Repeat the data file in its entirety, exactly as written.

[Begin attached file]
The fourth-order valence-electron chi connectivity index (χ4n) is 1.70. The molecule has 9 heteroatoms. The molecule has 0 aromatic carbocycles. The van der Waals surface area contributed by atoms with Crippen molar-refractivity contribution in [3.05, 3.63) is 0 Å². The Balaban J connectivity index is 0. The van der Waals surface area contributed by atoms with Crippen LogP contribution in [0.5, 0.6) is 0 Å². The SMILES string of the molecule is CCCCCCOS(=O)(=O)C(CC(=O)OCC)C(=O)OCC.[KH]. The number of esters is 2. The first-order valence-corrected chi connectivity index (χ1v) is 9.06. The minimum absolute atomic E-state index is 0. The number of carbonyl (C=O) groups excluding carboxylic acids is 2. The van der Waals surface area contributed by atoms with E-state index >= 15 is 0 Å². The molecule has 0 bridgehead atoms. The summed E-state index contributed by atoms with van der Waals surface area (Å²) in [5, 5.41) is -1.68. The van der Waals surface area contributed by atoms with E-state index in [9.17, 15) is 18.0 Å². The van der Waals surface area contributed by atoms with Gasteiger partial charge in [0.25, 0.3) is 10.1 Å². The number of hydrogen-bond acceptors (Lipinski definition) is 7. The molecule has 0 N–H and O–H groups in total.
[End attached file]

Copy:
The fourth-order valence-electron chi connectivity index (χ4n) is 1.70. The molecule has 9 heteroatoms. The molecule has 0 aromatic carbocycles. The van der Waals surface area contributed by atoms with Crippen molar-refractivity contribution in [3.05, 3.63) is 0 Å². The Balaban J connectivity index is 0. The van der Waals surface area contributed by atoms with Crippen LogP contribution in [0.5, 0.6) is 0 Å². The SMILES string of the molecule is CCCCCCOS(=O)(=O)C(CC(=O)OCC)C(=O)OCC.[KH]. The number of esters is 2. The first-order valence-corrected chi connectivity index (χ1v) is 9.06. The minimum absolute atomic E-state index is 0. The number of carbonyl (C=O) groups excluding carboxylic acids is 2. The van der Waals surface area contributed by atoms with E-state index >= 15 is 0 Å². The molecule has 0 bridgehead atoms. The summed E-state index contributed by atoms with van der Waals surface area (Å²) in [5, 5.41) is -1.68. The van der Waals surface area contributed by atoms with E-state index in [9.17, 15) is 18.0 Å². The van der Waals surface area contributed by atoms with Gasteiger partial charge in [0.25, 0.3) is 10.1 Å². The number of hydrogen-bond acceptors (Lipinski definition) is 7. The molecule has 0 N–H and O–H groups in total.